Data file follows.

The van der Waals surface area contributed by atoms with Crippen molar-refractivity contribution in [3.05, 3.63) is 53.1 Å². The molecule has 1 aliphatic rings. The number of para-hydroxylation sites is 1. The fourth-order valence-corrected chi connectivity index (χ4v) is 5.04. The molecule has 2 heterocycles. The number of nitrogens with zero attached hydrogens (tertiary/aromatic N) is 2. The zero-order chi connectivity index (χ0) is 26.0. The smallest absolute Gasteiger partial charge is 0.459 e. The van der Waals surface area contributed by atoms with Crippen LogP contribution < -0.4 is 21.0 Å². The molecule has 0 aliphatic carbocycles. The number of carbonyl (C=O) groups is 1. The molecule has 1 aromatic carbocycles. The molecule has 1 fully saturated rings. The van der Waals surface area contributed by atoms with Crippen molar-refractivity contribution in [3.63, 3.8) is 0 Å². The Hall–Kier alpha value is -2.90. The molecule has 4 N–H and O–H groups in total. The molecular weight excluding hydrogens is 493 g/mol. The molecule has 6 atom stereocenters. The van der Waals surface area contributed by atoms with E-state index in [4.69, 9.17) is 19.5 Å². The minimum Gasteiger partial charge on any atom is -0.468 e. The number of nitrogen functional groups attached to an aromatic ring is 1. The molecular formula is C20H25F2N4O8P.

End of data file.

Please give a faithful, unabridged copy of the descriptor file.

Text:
The van der Waals surface area contributed by atoms with Crippen molar-refractivity contribution in [3.05, 3.63) is 53.1 Å². The molecule has 1 aliphatic rings. The number of para-hydroxylation sites is 1. The fourth-order valence-corrected chi connectivity index (χ4v) is 5.04. The molecule has 2 heterocycles. The number of nitrogens with zero attached hydrogens (tertiary/aromatic N) is 2. The zero-order chi connectivity index (χ0) is 26.0. The smallest absolute Gasteiger partial charge is 0.459 e. The van der Waals surface area contributed by atoms with Crippen LogP contribution < -0.4 is 21.0 Å². The molecule has 0 aliphatic carbocycles. The number of carbonyl (C=O) groups is 1. The molecule has 1 aromatic carbocycles. The molecule has 1 fully saturated rings. The van der Waals surface area contributed by atoms with Crippen molar-refractivity contribution in [3.63, 3.8) is 0 Å². The Hall–Kier alpha value is -2.90. The molecule has 4 N–H and O–H groups in total. The molecular weight excluding hydrogens is 493 g/mol. The molecule has 6 atom stereocenters. The van der Waals surface area contributed by atoms with E-state index in [4.69, 9.17) is 19.5 Å². The minimum Gasteiger partial charge on any atom is -0.468 e. The number of nitrogen functional groups attached to an aromatic ring is 1. The molecular formula is C20H25F2N4O8P.